Supply chain standards organisation, GS1 Australia has entered into a multi-year agreement with certified data pool provider, 1WorldSync to provide GS1’s Australian and New Zealand supplier and data recipient user base with a new ‘next generation’ platform for the advanced delivery of the GS1net Australasia data pool – part of the Global Data Synchronisation Network (GDSN).

GS1 Australia’s CEO, Maria Palazzolo said that she was ‘thrilled’ with the new partnership.

“Working with 1WorldSync for the development of GS1net Webforms (an optional front end data loading tool for GS1net suppliers) to enhance the GS1net user experience allowed us to become confident with the features of the 1WorldSync platform, and the extended benefits their total solutions would offer our data pool user base,”

“We are pleased to have successfully appointed 1WorldSync, the world’s largest GDSN data pool solution provider, as our technology provider to take us into the next generation of our GDSN data pool operations with a tailored version of their software for our current GS1net architecture,” she said.

CEO of 1WorldSync, Nihat Arkan said, “1WorldSync considers this decision a milestone in further growing our footprint in Asia Pacific. Particularly working with an experienced partner like GS1 Australia in the region and with new, dedicated, Data Centre facilities deployed in Australia and Japan, it will allow for 1WorldSync to provide organisations with real-time high performance access to trading partners worldwide.”

The new 1WorldSync tailored GDSN solution is said to take the GS1net user base well into the future by providing suppliers and data recipients with greater functionality and usability.

The first phase of the deployment will involve migrating over 70 data recipients between February and October 2015 and the second phase will see the migration of all suppliers to the new infrastructure in November 2015.

Palazzolo said that the migration of the data recipients will have no impact or disruption to the user base.

“We are thrilled with our new partnership and multi-year agreement with 1WorldSync and look forward to providing our supply chain community with a new generation of data synchronisation,” she said.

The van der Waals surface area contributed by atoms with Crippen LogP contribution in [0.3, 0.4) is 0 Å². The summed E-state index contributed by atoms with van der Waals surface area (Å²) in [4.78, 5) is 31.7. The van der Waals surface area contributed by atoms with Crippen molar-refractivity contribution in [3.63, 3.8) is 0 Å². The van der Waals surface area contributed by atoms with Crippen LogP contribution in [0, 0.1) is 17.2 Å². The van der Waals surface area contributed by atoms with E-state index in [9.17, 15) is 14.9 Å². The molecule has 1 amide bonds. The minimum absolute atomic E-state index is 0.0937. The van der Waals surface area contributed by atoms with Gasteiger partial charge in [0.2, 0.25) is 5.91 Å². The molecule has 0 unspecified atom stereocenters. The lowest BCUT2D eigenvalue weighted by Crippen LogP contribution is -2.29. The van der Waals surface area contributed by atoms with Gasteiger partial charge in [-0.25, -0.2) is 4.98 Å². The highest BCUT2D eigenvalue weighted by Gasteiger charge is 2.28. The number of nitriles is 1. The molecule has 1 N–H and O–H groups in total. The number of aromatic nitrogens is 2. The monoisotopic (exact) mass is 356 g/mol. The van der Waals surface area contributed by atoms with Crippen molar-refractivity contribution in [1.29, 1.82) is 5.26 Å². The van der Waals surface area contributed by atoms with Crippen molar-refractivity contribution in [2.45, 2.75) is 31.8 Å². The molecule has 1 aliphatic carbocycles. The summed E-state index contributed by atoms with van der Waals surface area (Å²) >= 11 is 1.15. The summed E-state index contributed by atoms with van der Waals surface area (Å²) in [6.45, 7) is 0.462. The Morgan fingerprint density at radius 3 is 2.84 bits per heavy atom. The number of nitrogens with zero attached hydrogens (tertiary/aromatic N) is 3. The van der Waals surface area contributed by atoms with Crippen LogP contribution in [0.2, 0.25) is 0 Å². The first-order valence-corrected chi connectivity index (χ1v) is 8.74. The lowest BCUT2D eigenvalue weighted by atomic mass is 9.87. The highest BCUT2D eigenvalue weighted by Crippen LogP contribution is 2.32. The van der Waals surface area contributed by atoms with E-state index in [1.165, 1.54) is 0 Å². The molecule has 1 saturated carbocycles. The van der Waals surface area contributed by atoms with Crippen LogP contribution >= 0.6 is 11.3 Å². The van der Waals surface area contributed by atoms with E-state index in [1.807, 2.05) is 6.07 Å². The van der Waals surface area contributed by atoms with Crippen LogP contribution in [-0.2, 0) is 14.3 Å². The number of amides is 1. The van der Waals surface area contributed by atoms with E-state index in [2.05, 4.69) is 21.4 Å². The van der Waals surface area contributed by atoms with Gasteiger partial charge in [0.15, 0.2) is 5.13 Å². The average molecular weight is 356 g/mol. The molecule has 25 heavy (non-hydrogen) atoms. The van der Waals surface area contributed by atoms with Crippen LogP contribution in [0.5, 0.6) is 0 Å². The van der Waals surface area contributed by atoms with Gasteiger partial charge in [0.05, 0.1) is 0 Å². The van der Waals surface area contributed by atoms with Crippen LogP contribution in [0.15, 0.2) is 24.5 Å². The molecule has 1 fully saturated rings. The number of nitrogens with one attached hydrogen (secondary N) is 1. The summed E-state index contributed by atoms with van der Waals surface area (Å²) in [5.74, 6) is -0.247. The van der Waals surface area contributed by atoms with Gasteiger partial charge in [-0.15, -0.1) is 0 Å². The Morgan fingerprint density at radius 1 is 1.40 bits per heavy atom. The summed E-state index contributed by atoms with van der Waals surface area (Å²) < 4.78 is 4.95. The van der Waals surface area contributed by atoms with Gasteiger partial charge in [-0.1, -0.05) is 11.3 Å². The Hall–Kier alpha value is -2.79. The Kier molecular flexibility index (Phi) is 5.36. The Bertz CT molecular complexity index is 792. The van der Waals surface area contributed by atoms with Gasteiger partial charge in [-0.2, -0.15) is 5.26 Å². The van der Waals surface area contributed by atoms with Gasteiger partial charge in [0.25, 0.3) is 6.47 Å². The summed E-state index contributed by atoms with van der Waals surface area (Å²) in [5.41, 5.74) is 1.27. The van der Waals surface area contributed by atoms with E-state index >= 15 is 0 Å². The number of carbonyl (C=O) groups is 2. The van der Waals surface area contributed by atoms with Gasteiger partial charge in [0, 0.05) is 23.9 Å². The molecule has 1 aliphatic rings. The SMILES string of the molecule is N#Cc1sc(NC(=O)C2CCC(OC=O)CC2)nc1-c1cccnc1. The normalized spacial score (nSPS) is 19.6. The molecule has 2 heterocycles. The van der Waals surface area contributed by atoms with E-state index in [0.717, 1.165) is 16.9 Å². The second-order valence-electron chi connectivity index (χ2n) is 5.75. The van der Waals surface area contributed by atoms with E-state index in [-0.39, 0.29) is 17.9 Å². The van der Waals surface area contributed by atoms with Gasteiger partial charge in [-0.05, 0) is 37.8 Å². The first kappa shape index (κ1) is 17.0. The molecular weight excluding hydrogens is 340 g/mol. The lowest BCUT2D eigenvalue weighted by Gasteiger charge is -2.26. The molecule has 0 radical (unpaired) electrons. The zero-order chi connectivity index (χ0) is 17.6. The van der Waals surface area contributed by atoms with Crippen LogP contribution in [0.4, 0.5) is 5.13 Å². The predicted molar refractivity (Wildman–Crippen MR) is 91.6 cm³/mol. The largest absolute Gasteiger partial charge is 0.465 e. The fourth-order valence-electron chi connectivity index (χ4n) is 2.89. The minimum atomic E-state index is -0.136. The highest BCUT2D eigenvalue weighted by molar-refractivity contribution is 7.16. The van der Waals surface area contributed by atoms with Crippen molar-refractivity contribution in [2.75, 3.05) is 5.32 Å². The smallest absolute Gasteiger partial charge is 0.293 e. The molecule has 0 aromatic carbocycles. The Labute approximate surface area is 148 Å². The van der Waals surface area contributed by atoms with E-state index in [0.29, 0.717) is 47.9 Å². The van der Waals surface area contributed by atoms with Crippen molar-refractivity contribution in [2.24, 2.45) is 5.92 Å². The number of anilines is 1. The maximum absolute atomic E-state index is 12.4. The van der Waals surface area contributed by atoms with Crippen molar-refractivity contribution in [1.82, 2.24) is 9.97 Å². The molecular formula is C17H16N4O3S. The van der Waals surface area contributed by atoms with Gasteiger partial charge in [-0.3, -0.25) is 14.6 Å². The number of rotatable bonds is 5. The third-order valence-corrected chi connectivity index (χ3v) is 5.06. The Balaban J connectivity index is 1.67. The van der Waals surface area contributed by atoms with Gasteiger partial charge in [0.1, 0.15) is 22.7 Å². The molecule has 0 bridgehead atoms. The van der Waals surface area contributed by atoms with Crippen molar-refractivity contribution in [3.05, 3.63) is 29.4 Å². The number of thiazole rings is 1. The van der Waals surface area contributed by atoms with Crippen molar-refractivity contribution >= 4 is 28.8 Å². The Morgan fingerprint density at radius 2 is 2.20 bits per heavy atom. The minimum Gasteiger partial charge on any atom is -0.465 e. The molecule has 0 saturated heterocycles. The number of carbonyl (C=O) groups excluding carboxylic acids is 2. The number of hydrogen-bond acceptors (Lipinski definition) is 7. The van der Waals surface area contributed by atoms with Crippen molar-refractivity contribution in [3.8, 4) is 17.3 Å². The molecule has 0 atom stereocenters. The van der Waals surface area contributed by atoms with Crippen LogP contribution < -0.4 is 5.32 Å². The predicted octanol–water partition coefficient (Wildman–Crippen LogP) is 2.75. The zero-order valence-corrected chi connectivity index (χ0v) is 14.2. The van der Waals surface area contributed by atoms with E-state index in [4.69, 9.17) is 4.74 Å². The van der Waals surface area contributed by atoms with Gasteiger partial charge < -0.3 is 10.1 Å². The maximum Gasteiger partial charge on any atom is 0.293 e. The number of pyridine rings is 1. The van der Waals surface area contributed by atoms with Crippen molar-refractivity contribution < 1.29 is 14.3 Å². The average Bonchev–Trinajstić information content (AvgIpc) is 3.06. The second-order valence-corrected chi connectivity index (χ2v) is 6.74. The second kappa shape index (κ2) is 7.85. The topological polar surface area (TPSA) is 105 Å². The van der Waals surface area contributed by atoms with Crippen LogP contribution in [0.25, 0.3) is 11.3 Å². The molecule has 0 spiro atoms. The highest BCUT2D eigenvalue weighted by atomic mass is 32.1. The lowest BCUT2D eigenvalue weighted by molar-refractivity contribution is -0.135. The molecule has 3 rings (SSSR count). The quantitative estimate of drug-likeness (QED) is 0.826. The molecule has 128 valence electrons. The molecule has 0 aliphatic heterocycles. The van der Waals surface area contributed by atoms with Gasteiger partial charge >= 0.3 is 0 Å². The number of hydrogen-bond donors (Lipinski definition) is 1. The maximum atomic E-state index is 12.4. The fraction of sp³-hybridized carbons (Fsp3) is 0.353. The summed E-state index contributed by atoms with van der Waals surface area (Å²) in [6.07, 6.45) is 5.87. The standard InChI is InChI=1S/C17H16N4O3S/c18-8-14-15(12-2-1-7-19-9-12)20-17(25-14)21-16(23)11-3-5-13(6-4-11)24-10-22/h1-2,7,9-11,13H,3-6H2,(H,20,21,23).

Coles could extend supply chain restructure to convenience and liquor

Coles' plan to replace traditional, independent merchandising reps with its own panel of approved field agents is also being considered for its convenience and liquor stores.

BusinessDay obtained a confidential tender document setting out Coles' plans to restructure its relationship with suppliers and field agents, and proposing the new arrangements could be introduced at its 1500 Coles Express convenience store network as well as its liquor store brands – Liquorland, First Choice and Vintage Cellars.

Coles is said to be in the process of putting together a shortlist for its panel of approved field agents for supermarkets, after the first tender closed on Friday.

The new supply arrangements are expected to be introduced towards the end of this year, starting with five suppliers in its first two months, then offered to all suppliers by late 2015.

Coles announced the restructure in early June, arguing it would save the company millions of dollars annually.

The changes will see Coles become the arbiter of fees charged to suppliers by field agents and will allow the retailer to generate significant rebates.

Coles believes the move will deliver more value for suppliers by simplifying and standardising duties performed by field reps.

"One area suppliers tell us we could improve is how we work with their field force teams – reps they employ to support their brand in-store,” said a Coles spokesman

"So we are currently exploring options to make this service better for suppliers, better for our stores and most importantly better for customers."


Share a Coke campaign success thanks to supply chain flexibility

A representative of Coca-Cola Amatil will attend the upcoming Smart Conference and Expo to shed light on why the Australian-born Share a Coke campaign was such an enormous success for the brand.

The hugely successful campaign which saw people's names or year of birth printed on Coke bottles and cans was such a sales and marketing triumph it has since been replicated in around 20 markets across the world including in Brazil and China.

CCA's director of supply chain, Bruce Herbert, will be attending the upcoming Smart Conference and Expo in Sydney, telling attendees how he convinced executive leaders to abandon conventional supply chain teachings, cast aside asset optimisation, big run printing and truckload deliveries to enable customers to purchase a personalised beverage.

Herbert says that despite the campaign having a massive production and logistics footprint he always knew it would be a success.

"We had faith in our suppliers and our own business and took it on as a challenge. Our suppliers in particular modified their own processes to meet our demands and the whole campaign drove innovation that is now being copied by global markets," he said.

"The campaign demonstrated that the supply chain can contribute positively to the profits of a company, acting as profit driver rather than a cost centre."

Herbert will be joined at Smart 2013 by Angela Tatlis, chair of the National Association of Women in Operations (NAWO), for a presentation titled ‘Death to the Big Batch Paradigm’ that will share what CCA was thinking with the Share a Coke campaign, what the campaign entailed and why it was a success.

Tatlis will discuss how diversity of thinking drove the CCA campaign.